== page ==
One disturbing evangelical trend of the last century finds little or no basis in historic Christianity. There are a lot of Christian teachers, who are excellent in their handling of God’s Word, people from whom I have learnt so much from, and yet err on the side of civility when it comes to responding to false teaching that happens in their own backyard. I cannot get over how many times I have seen or experienced this.
Of course, we can easily maintain our favorite punching bags without becoming controversial. Criticizing Barack Obama, renouncing those responsible for mass shootings, and protesting against those who protest against Chick Fil A, certainly are actions that lend credence to our card carrying membership of conservative evangelicalism. But what about the more pressing biblical mandate to confront professing Christians when they are in sin (Proverbs 27:6, Matthew 18:15-16), practice church discipline (Matthew 18:17-20, 1 Corinthians 5), and mark false teachers as enemies of the Christian Gospel (Romans 16:17, Galatians 1:8-9). Our reluctance to confront is often done out of “love” for these people, all the while being the most unloving thing we could do to them and the body of Christ.
I am currently reading Paul Tripp’s book “Instruments in the Redeemer’s Hands” and he had some fascinating comments about how the practice of confrontation is deeply rooted in Jesus’ two great Commands to love God and love our neighbor (pages 200-202). Tripp says that:
Confrontation is rooted in a submission to the First Great Command. This command calls us to “love the Lord your God with all your heart and with all your soul and with all your mind” (Matthew 22:37). Twice the Leviticus passage says, “I am the Lord.” God intends confrontation to be an expression of our submission to Him in our relationships with others. From God’s perspective, the only reason we confront one another is that we love the Lord and want to obey him. Our failure to confront one another biblically must be seen for what it is: something rooted in our tendency to run after god –replacements. We confront unbiblically (or not at all) because we love something else more than God. Perhaps we love our relationship with this person so much that we don’t want to risk it. Perhaps we prefer to avoid the personal sacrifice and complications that confrontation may involve. Perhaps we love peace, respect, and appreciation more than we should. Here is the principle: To the degree that we give the love of our hearts to someone or something else, to that degree we lose our primary motive to confront. But if we love God above all else, confrontation is an extension and expression of that love.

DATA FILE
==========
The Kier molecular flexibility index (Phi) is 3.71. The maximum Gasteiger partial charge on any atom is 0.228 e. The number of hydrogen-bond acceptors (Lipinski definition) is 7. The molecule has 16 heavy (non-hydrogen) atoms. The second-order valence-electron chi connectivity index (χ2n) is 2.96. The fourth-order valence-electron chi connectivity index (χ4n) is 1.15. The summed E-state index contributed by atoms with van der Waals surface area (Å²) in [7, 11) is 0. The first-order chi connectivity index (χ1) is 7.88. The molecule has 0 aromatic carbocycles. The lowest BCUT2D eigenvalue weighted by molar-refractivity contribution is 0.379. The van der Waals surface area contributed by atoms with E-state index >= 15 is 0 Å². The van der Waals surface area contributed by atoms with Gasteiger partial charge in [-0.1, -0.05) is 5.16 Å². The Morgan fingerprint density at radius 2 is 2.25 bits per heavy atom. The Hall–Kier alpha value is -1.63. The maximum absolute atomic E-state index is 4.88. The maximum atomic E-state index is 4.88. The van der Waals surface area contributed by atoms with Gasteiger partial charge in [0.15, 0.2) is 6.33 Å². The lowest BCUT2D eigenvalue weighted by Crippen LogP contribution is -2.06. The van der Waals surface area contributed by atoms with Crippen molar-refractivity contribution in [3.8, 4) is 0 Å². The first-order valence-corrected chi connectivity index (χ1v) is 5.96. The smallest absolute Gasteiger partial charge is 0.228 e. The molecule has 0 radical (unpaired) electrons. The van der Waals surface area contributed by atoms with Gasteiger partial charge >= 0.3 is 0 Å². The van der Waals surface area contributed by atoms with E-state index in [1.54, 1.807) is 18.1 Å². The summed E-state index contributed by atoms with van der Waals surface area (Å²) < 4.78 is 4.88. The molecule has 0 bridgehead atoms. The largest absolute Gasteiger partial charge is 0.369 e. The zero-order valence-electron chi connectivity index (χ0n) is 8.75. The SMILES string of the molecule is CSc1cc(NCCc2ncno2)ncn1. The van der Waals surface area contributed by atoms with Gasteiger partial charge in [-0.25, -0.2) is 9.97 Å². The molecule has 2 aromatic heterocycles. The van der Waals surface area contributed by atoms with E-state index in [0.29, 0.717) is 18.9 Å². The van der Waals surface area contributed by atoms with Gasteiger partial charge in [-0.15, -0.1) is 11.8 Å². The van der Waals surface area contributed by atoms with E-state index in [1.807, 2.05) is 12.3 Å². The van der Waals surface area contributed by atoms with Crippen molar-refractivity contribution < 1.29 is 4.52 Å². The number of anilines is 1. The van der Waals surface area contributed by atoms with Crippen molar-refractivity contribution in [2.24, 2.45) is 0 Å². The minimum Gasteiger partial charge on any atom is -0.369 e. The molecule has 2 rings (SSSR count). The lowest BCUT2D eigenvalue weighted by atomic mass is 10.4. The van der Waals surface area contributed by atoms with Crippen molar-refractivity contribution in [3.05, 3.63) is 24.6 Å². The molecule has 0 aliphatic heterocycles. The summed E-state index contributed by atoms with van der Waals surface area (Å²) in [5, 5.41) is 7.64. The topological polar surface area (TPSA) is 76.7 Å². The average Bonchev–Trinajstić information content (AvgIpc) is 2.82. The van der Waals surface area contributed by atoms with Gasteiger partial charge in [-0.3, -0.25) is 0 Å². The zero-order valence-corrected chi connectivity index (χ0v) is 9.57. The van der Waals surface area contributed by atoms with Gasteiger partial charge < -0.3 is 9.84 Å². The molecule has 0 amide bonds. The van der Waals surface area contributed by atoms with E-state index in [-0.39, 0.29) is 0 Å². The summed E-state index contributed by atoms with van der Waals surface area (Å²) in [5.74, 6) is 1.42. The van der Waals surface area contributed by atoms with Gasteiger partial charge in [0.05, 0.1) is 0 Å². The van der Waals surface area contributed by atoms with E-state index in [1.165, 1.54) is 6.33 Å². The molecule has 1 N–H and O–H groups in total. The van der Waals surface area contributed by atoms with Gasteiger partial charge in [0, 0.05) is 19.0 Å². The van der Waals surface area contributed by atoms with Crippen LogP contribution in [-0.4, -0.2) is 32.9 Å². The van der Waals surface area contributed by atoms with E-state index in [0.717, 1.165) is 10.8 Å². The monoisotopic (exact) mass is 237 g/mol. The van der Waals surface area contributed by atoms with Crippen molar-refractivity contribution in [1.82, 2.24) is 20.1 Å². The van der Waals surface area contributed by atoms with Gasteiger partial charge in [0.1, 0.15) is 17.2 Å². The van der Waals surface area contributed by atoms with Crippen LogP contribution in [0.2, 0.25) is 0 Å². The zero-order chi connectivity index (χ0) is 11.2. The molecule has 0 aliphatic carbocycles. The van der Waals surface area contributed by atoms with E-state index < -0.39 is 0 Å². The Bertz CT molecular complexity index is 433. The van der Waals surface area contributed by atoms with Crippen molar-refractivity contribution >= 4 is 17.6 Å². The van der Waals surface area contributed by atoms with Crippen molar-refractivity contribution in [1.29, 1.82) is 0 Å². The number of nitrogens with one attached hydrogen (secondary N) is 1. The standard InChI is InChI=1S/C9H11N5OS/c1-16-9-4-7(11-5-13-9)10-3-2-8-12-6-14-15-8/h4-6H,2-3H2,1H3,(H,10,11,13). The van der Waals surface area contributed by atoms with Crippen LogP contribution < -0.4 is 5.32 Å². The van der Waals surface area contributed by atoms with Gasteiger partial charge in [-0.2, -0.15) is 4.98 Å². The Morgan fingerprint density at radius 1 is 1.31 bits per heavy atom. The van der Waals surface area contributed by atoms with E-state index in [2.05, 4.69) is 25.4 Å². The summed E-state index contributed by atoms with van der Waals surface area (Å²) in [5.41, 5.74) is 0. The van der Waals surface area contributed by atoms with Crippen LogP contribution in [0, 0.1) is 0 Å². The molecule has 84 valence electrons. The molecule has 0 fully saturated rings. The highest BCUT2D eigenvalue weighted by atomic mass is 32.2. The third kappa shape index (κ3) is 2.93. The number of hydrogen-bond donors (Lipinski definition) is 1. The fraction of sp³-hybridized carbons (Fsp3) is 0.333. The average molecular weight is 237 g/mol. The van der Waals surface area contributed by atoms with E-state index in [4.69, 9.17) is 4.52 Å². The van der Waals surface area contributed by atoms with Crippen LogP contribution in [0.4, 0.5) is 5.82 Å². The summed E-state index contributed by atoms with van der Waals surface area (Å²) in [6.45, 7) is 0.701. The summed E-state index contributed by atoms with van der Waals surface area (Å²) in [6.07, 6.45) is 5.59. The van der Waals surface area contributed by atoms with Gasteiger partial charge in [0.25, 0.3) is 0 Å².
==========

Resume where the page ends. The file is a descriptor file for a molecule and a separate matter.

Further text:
Tripp then continues on discussing the relationship between biblical confrontation and Jesus’ command to love our neighbors as ourselves:
Confrontation is rooted in the Second Great Command, which calls us to “love your neighbor as yourself” (Matthew 22:39). Isn’t it interesting that the Old Testament call to love your neighbor as yourself is tied to this call to frank rebuke? A rebuke free of unrighteous anger is a clear sign of biblical love, but I am afraid we have replaced love in our relationship with being “nice”. Being nice and acting out love are not the same thing. Our culture puts a high premium on being tolerant and polite. We seek to avoid uncomfortable moments, so we see, but do not speak. We go so far as to convince ourselves that we are not speaking because we love the other person, when in reality we fail to speak because we lack love.
Please don’t misunderstand. True love is not offensively intrusive or rude. But the Bible repudiates covering sin with a façade of silence. It teaches that those who love will speak, even if it creates tense, upsetting moments. If we love people and want God’s best for them, how can we stand by as they wander away? How can we let them deceive themselves with excuses, blame, and rationalizations? How can we watch them get more and more enslaved by the fleeting pleasures of sin? How can we let a sufferer add to his suffering by the way he responds to his own experience? True love is neither idle nor timid. It is other centered and active.
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